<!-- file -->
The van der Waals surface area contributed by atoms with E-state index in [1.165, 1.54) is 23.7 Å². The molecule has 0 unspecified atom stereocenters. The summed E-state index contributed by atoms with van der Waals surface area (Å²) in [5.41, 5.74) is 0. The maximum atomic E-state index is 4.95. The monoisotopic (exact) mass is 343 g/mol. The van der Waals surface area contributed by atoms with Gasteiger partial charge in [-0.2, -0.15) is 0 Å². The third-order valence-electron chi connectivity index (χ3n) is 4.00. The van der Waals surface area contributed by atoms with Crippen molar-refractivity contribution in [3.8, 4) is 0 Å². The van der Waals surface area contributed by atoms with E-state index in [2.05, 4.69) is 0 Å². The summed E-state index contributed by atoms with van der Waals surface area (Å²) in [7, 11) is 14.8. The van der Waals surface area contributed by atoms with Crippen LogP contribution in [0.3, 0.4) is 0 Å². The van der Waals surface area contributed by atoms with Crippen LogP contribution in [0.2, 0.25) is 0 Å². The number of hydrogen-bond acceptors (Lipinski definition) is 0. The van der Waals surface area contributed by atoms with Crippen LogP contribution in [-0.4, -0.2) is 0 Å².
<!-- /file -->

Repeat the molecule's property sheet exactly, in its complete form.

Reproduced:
The van der Waals surface area contributed by atoms with E-state index in [1.165, 1.54) is 23.7 Å². The molecule has 0 unspecified atom stereocenters. The summed E-state index contributed by atoms with van der Waals surface area (Å²) in [5.41, 5.74) is 0. The maximum atomic E-state index is 4.95. The monoisotopic (exact) mass is 343 g/mol. The van der Waals surface area contributed by atoms with Gasteiger partial charge in [-0.2, -0.15) is 0 Å². The third-order valence-electron chi connectivity index (χ3n) is 4.00. The van der Waals surface area contributed by atoms with Crippen molar-refractivity contribution in [3.8, 4) is 0 Å². The van der Waals surface area contributed by atoms with E-state index in [2.05, 4.69) is 0 Å². The summed E-state index contributed by atoms with van der Waals surface area (Å²) in [7, 11) is 14.8. The van der Waals surface area contributed by atoms with Crippen LogP contribution in [0.3, 0.4) is 0 Å². The van der Waals surface area contributed by atoms with Crippen LogP contribution in [0.2, 0.25) is 0 Å². The number of hydrogen-bond acceptors (Lipinski definition) is 0. The van der Waals surface area contributed by atoms with Crippen LogP contribution in [-0.4, -0.2) is 0 Å².